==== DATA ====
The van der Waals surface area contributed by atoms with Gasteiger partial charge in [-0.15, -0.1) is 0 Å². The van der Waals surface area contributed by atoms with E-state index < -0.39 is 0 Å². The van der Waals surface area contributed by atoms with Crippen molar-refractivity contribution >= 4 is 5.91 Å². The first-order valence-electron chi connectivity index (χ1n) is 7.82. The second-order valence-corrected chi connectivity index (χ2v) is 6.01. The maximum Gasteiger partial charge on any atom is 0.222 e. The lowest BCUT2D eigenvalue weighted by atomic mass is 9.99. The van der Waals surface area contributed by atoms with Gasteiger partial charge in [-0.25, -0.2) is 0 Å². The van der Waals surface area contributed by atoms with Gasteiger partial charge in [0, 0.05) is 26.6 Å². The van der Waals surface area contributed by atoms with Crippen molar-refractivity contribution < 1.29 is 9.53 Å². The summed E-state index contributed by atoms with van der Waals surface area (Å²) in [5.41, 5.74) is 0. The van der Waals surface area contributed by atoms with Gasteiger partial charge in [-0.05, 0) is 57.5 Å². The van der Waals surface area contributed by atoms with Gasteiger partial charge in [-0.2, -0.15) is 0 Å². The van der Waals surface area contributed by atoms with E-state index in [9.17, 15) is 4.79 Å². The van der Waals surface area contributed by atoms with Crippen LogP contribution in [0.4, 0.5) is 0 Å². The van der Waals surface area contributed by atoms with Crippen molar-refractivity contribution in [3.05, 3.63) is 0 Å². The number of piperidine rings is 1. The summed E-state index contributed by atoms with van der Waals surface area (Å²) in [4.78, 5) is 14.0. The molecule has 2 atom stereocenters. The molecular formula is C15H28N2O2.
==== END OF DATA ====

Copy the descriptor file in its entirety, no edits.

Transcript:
The van der Waals surface area contributed by atoms with Gasteiger partial charge in [-0.15, -0.1) is 0 Å². The van der Waals surface area contributed by atoms with E-state index < -0.39 is 0 Å². The van der Waals surface area contributed by atoms with Crippen molar-refractivity contribution >= 4 is 5.91 Å². The first-order valence-electron chi connectivity index (χ1n) is 7.82. The second-order valence-corrected chi connectivity index (χ2v) is 6.01. The maximum Gasteiger partial charge on any atom is 0.222 e. The lowest BCUT2D eigenvalue weighted by atomic mass is 9.99. The van der Waals surface area contributed by atoms with Gasteiger partial charge in [-0.25, -0.2) is 0 Å². The van der Waals surface area contributed by atoms with Gasteiger partial charge in [0, 0.05) is 26.6 Å². The van der Waals surface area contributed by atoms with Crippen molar-refractivity contribution < 1.29 is 9.53 Å². The summed E-state index contributed by atoms with van der Waals surface area (Å²) in [5.41, 5.74) is 0. The van der Waals surface area contributed by atoms with Gasteiger partial charge in [-0.05, 0) is 57.5 Å². The van der Waals surface area contributed by atoms with Gasteiger partial charge in [-0.2, -0.15) is 0 Å². The van der Waals surface area contributed by atoms with E-state index in [9.17, 15) is 4.79 Å². The van der Waals surface area contributed by atoms with Crippen LogP contribution in [0.4, 0.5) is 0 Å². The van der Waals surface area contributed by atoms with Crippen molar-refractivity contribution in [3.05, 3.63) is 0 Å². The number of piperidine rings is 1. The summed E-state index contributed by atoms with van der Waals surface area (Å²) in [4.78, 5) is 14.0. The molecule has 2 atom stereocenters. The molecular formula is C15H28N2O2.